Mark, I think this is a pretty compelling topic. I’m surprised you haven’t received any comments yet on this post–must be a slow day in the blogosphere. The more experience I gain, the more I see the importance of these questions. I agree that the first two definitely precede the third. I tend to phrase the second question differently than you do. I rarely encounter people or organizations who think they cannot improve (once they’ve answered ‘yes’ to the first question). I prefer to state the second question as, ‘what are your expectations for improvement?’ This implies an active, personal orientation toward improvement. It invites a conversation, not just a yes or no reaction. In addition, it is harder to consider this question in isolation of one’s self, it tugs the person to think about the organization and people around them. That is, improvement isn’t something that happens “out there” away from me, it includes me and involves me. This question also works well at all levels in an organization, from individual contributors to senior leaders, each of which has a distinct role in setting and meeting expectations for improvement.
Dale – you’re right. I don’t literally ask the questions in that exact form to individuals… the 3 questions were somewhat rhetorical for this discussion, but what you added makes sense.
Great post, Mark, and 3 really excellent questions to start any business conversation, Lean or otherwise. To your Q#1, every colleague or client I know would admit they have something in their organization that needs improving – be it the success rate of commercializing R&D ideas, to addressing employee morale (Oh if Lean were the silver bullet for all these concerns!). The difference-makers I know are those who successfully resisted the organizational pressure to just do it and instead inspired their organizations with “let’s improve it”. They are part-realist and part-optimist who regularly get as excited about looking outside their organizaiton for inspiration as they do looking inside. And getting to “Yes” is enhanced with this outside perspective. They talk about it in meetings and look for good, relevant examples anywhere they can.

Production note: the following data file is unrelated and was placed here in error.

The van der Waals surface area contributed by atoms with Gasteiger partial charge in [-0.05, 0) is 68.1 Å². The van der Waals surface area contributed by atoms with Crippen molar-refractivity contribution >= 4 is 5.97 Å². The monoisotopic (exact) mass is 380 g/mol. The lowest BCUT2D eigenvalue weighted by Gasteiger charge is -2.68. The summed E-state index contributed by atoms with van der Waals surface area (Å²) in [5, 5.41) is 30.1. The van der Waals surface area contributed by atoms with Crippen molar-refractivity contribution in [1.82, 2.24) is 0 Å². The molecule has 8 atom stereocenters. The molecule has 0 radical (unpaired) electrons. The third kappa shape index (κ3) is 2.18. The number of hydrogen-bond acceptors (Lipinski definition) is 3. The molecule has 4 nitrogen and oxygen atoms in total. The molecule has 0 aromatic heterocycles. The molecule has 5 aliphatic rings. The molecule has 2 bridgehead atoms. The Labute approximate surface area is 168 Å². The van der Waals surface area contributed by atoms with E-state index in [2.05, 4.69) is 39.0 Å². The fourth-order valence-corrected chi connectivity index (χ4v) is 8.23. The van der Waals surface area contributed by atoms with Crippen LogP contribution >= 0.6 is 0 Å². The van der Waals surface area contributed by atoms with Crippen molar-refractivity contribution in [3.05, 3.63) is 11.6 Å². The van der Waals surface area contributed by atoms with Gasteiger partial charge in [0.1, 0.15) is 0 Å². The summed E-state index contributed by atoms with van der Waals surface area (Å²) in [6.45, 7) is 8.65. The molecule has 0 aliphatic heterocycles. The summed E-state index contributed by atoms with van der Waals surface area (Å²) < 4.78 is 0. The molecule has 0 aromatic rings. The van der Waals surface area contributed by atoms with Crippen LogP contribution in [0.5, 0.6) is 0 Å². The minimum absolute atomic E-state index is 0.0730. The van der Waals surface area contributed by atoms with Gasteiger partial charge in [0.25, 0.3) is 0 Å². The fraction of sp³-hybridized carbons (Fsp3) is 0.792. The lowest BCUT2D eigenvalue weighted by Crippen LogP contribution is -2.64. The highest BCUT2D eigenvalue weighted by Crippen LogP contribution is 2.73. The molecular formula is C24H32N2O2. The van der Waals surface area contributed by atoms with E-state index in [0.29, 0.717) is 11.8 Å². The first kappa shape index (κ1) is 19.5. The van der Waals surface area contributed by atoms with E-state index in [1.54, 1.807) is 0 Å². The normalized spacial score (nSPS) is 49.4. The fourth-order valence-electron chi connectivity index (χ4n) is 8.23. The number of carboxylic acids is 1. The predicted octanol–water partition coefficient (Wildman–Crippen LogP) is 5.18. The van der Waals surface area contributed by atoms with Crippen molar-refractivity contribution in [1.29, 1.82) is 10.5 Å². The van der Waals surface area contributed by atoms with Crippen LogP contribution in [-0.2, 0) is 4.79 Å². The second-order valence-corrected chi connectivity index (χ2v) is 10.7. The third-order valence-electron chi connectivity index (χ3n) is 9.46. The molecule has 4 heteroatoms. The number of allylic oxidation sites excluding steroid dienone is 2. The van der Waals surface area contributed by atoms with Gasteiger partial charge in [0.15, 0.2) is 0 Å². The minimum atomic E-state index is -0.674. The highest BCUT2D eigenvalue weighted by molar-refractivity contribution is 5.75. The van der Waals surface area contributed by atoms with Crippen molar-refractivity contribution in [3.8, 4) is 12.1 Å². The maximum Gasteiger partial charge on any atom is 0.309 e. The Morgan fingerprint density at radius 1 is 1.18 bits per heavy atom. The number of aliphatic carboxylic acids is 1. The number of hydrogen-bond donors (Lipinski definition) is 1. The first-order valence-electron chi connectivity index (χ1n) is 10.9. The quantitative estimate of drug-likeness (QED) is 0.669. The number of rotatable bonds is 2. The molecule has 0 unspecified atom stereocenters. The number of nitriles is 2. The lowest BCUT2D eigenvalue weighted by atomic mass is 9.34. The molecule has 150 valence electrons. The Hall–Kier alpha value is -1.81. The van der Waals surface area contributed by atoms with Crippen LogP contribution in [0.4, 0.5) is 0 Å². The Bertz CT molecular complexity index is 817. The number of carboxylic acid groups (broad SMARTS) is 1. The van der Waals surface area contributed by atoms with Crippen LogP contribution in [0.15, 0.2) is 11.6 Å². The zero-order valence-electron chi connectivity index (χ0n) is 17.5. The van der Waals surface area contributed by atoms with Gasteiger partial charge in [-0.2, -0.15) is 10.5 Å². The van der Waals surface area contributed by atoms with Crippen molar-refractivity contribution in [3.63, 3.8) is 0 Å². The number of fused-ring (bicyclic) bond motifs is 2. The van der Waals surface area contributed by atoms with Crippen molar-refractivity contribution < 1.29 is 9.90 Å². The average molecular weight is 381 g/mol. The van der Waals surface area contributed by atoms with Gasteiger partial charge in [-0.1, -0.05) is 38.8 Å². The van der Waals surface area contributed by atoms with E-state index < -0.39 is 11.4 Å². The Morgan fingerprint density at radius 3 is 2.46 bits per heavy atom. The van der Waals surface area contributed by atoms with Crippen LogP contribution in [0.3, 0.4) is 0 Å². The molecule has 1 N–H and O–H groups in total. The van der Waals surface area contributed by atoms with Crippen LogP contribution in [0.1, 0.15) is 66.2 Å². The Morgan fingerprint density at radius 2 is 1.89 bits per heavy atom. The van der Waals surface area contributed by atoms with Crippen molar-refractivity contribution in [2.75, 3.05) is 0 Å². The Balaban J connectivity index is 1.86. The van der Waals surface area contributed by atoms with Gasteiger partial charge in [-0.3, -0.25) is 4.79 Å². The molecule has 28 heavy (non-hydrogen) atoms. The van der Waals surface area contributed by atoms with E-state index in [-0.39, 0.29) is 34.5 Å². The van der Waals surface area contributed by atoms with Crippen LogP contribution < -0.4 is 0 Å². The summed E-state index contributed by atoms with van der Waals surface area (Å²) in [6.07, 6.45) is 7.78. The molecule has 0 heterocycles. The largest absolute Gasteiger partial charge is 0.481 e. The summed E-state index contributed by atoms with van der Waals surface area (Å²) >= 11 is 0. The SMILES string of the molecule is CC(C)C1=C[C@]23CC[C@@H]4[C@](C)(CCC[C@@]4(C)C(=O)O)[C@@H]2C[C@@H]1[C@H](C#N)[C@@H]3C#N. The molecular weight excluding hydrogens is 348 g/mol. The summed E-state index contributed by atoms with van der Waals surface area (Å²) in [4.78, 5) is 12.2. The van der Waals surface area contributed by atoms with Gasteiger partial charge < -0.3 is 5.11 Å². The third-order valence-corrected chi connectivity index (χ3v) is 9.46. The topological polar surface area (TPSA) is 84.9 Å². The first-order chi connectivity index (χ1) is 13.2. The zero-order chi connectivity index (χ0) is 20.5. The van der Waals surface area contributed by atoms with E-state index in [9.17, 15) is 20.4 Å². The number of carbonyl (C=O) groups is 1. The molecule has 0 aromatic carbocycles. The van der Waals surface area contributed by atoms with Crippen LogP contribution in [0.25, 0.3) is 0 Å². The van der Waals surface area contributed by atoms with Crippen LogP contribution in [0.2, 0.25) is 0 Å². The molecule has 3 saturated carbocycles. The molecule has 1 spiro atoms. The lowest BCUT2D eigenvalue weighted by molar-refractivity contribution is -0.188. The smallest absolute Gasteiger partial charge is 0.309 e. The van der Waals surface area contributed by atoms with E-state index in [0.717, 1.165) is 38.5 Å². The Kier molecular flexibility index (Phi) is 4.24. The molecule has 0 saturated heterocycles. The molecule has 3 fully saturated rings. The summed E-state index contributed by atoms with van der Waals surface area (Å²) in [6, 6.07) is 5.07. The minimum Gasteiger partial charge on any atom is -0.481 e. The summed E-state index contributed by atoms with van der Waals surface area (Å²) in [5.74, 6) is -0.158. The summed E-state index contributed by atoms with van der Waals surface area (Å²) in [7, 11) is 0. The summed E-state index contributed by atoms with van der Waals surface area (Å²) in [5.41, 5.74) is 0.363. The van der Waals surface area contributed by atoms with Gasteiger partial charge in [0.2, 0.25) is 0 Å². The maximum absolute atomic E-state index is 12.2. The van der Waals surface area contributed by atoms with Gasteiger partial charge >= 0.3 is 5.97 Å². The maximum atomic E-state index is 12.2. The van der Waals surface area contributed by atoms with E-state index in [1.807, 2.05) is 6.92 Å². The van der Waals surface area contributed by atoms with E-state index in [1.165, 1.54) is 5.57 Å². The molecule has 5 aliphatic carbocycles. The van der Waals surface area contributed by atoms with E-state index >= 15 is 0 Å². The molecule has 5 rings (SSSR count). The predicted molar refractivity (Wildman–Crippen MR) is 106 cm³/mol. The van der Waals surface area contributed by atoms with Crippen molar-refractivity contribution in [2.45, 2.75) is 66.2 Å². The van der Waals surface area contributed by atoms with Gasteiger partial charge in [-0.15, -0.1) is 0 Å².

For Q#2, I think the issue is more a function of the company’s own internal atmosphere. For leaders and employees who have been through 2, 3, sometimes 4 straight years of workforce reductions outsourcing and reorganizations, the “do you think we can improve” question is sometimes seen as just plain irrelevant. The energy that’s needed to get an organization rallied is often a daunting task for even the most confident leader. But I’ve seen glimmers of hope with these companies. One of the most reliable and fun paths to “yes” for Q#2 is digging within the organization and finding the successful examples that have occurred over the company’s history. Every company has these. But they’re often forgotten, or lost as people move on and the organizational memory fades. For large efforts, we’ve interviewed up to 50 people at a time within all levels and functions and uncovered some wonderful stories of pride, teamwork and yes, real measurable tangible improvement. By pulling out some of the methods and leadership principles buried within these examples we find that company leaders, middle managers and first line employees find a new sense of confidence and spirit for taking on an improvement effort. “Yes, we can improve”, becomes a little easier to declare. Lean’s ability to tie together first line associates and leaders helps strengthen the initiative. Communication – thoughtfully planned and delivered effectively by leaders and supervisors – is another link that helps bond the initiative and the organization together.